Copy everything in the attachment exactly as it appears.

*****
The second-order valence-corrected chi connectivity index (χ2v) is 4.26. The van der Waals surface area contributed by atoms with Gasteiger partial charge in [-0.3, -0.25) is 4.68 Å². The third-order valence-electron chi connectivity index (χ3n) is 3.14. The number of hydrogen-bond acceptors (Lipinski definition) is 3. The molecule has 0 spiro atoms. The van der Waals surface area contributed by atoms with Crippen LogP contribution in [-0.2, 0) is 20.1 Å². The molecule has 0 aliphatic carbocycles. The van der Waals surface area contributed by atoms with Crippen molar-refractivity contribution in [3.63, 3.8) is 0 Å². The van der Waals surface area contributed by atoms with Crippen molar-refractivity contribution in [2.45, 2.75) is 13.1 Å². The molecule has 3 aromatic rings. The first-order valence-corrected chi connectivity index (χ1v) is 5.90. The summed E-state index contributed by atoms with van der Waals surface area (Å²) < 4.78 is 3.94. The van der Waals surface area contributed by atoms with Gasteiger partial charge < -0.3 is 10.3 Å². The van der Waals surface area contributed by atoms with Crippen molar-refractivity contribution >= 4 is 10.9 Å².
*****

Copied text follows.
The second-order valence-corrected chi connectivity index (χ2v) is 4.26. The van der Waals surface area contributed by atoms with Gasteiger partial charge in [-0.3, -0.25) is 4.68 Å². The third-order valence-electron chi connectivity index (χ3n) is 3.14. The number of hydrogen-bond acceptors (Lipinski definition) is 3. The molecule has 0 spiro atoms. The van der Waals surface area contributed by atoms with Crippen LogP contribution in [-0.2, 0) is 20.1 Å². The molecule has 0 aliphatic carbocycles. The van der Waals surface area contributed by atoms with Crippen molar-refractivity contribution in [3.63, 3.8) is 0 Å². The van der Waals surface area contributed by atoms with Crippen molar-refractivity contribution in [2.45, 2.75) is 13.1 Å². The molecule has 3 aromatic rings. The first-order valence-corrected chi connectivity index (χ1v) is 5.90. The summed E-state index contributed by atoms with van der Waals surface area (Å²) < 4.78 is 3.94. The van der Waals surface area contributed by atoms with Gasteiger partial charge < -0.3 is 10.3 Å². The van der Waals surface area contributed by atoms with Crippen molar-refractivity contribution >= 4 is 10.9 Å².